The EQ system offers recuperation energy, the ability to coast and the superb coast to a stop.
The media launch had a fleet of C-Class models including the C200 and C43 sedan, coupe and wagons.
The C43 has a 3-litre V6 petrol engine producing 287kW of power and 520Nm of torque combined with a 9-speed transmission and 4Matic all-wheel-drive.
Now logic would say pick the C200 on day one, then the enthralling C43 with its pop and crackle exhaust on day two.
But the Aussie motoring journos got in first, so I was ‘stuck’ with the C43 wagon. What a hardship!
Leaving Melbourne Airport in the C43 wagon (or estate as Mercedes calls it), we drove 114km northeast to Mansfield near the ski field of Mt Buller, taking on the motorway first, then open roads with speed limits of 80- to 100km/h – and unlike New Zealand, they are strictly adhered to as there is a zero tolerance in the state.
Thankfully, the C43 had Mercedes’ driver assistance plus package with a heads-up display that included traffic sign recognition. It is a great addition to setting your speed and distance between you and the car in front, and as it sees a traffic sign you can tap the ‘set’ button and it decreases or increases speed to suit. When entering a town with a 80km/h then 60km/h limit you don’t need to brake; the car does the work for you.
The trip took on a iconic turn when we drove past Bonnie Doon, the famous holiday location of Australia film The Castle.
With water levels alarmingly low, you couldn’t ‘feel the serenity’– and the crackle of the C43’s exhaust on the up-change in gears really ruined the tranquility, but the noise should have delighted the locals.
Heading from Mansfield to Milawa, we entered a state park with superb roads. Here the C43 came to the fore when I moved through comfort, sport to sport+ driving and engine modes.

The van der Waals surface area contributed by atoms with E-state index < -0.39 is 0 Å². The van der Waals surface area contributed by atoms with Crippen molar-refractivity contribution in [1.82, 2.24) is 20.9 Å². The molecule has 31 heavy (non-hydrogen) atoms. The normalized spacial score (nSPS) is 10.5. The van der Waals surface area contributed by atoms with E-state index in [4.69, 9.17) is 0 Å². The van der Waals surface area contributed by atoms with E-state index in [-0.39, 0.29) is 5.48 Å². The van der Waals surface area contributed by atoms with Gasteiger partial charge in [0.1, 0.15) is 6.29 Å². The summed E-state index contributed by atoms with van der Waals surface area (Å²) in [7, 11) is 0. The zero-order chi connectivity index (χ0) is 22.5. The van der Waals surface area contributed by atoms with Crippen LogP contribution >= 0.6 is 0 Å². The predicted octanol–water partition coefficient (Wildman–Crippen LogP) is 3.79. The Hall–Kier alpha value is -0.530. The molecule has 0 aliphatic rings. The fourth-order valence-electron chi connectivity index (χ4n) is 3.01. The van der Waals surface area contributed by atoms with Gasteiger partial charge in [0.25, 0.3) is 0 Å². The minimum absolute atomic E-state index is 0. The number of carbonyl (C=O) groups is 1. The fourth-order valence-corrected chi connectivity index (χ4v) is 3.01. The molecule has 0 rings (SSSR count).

Swapping to change gears through steering wheel-mounted paddles, the mountain roads on incline and decline, tight corners and no other traffic made the C-Class estate feel like a sports car, rather than family wagon.
Sure, SUVs dominate new vehicle sales – and there is no slowing down the demand — but the C43 estate could be classed as the perfect family vehicle: enough room for the kids or plenty of sports gear, but the added benefit of amazing performance engine and delightful soundtrack.
The next day, we were into the C200 sedan, doing a more sedate drive from Milawa to Mansfield along straight country roads, before heading back to the airport.
It’s easy to realise why the C200 is a best-seller for Mercedes-Benz and with the inclusion of the EQ boost it will gain more fans. The system shows how much you can save in fuel economy by using the coast to a stop function. It also acts as an advanced cruise control by using the radar system to adjust your driving.
So if the car in front slows, the C200 will use the regenerative braking system to decrease speed, and then boost you when the car moves forward.
With competition from Audi’s A4, Jaguar’s XE and BMW’s 3 Series, the C-Class will prove its worth when it comes to premium sedans.